couldn't reach his mother, defendant responded "Because that's — I, you know,

that's a pretty good distance from me. Not very far, but like . . . A couple more


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miles." Defendant had already acknowledged, however, that he'd ascertained

the car was safe to drive to the gas station after he hit the deer, that the car was

"driveable" and that he "didn't think it was a big deal. Just a broken

windshield." He denied telling the officer a friend had hit the car with a sign,

and insisted he told the officer he had hit a deer. When asked why he decided

to drink a few beers while waiting at the gas station, defendant claimed he

"noticed them" when "moving stuff around," and he "guess[ed] to help me

calm — I know it wasn't smart, but to calm down a little bit I guess? I don't

know. Like I said, it wasn't smart, but . . . ."

      The municipal court judge determined defendant's story was not

credible, and his actions in driving to the gas station after he allegedly hit the

deer instead of returning home or calling the police didn't make sense. The

judge concluded defendant "didn't have his wits about him" when he pulled

into the gas station across several parking stalls and proceeded to fall asleep

with the engine running and the lights on "because he at some point in time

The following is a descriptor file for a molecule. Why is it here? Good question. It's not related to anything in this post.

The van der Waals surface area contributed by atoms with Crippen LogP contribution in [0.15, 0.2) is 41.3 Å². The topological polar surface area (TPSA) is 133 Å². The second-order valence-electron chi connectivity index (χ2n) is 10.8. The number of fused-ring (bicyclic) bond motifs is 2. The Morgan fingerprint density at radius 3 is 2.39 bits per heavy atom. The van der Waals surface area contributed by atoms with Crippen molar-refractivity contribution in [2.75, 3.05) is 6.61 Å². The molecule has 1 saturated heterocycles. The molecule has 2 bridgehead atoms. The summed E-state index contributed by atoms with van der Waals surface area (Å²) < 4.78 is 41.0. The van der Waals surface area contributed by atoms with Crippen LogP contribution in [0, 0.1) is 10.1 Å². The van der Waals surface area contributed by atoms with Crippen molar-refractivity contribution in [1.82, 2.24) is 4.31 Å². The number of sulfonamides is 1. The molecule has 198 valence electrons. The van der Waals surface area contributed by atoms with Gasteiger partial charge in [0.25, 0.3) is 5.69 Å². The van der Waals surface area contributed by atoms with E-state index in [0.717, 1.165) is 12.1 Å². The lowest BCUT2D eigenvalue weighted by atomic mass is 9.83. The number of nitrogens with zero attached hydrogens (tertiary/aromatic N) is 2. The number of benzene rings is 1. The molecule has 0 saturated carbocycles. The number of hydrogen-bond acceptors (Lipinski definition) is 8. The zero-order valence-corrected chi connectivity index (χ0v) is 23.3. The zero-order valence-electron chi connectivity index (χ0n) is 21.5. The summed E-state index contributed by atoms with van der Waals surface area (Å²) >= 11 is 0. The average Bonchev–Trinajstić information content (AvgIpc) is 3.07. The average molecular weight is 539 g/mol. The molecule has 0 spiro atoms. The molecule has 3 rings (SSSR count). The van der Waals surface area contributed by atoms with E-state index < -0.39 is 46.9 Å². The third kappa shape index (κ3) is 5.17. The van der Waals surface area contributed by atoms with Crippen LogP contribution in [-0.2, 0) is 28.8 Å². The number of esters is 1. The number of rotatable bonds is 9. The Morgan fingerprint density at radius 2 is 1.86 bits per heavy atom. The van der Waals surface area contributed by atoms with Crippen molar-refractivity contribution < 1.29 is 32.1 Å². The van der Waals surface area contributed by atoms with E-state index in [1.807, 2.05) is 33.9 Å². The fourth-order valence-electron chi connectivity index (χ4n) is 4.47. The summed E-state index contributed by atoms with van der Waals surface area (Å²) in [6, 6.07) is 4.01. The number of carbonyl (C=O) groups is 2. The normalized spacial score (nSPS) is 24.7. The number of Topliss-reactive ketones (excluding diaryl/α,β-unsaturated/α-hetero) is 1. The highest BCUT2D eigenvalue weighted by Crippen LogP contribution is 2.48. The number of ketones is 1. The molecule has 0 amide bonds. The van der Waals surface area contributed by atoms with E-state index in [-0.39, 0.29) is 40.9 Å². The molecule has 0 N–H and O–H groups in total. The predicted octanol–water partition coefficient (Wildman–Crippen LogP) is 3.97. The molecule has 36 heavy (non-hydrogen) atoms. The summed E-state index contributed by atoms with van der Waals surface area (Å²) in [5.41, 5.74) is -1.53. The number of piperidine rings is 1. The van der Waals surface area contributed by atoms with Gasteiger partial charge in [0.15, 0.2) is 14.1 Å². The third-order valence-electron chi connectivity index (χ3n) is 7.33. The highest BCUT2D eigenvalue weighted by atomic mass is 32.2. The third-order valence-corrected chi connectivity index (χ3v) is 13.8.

had . . . consumed some alcohol before he got to the [gas station]."

      On de novo review in the Law Division, the judge agreed that "[t]he

state of . . . defendant's car, the signs of intoxication observed by [the officer],

and the conflicting stories by . . . [defendant] are enough to show operation"


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by circumstantial evidence, see State v. Ebert,  377 N.J. Super. 1, 10-11 (App.

Div. 2005), giving due regard to the municipal court's credibility findings, see

State v. Johnson,  42 N.J. 146, 157 (1964). The judge accordingly entered an

order denying defendant's motion to dismiss the DWI charge.1

      Defendant argues on appeal that the State's evidence on operation failed

to satisfy its "burden of proof on this issue . . . beyond a reasonable doubt."

The State, however, was never put to the burden of establishing operation

beyond a reasonable doubt because defendant entered a conditional guilty plea

following the denial of his motion to dismiss the charge. The State's only

burden on the motion was to establish the officer had probable cause to arrest

defendant for operating his car while intoxicated. See State v. Moore,  181 N.J.
 40, 45-46 (2004). Because we are satisfied the totality of the circumstances

amply supports the officer's probable cause to believe defendant was in actual

control of the car while under the influence of alcohol, as found by both the


1
  The judge's order states the denial is "affirmed." That, of course, is
incorrect. A trial de novo in the Law Division based on the record in the
municipal court is not an appellate proceeding. "[T]he Superior Court judge
does not affirm or reverse what occurred in the municipal court. Rather, the
Superior Court judge reviews the transcript and makes an independent
determination of the sufficiency of the evidence presented, giving appropriate
deference to any credibility assessments that the municipal court judge may
have made." State v. Kashi,  360 N.J. Super. 538, 545 (App. Div. 2003), aff'd
o.b.,  180 N.J. 45 (2004).
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municipal court and the Law Division, see State v. Locurto,  157 N.J. 463, 474

(1999), we affirm the denial of his motion to dismiss the charge.

      Affirmed.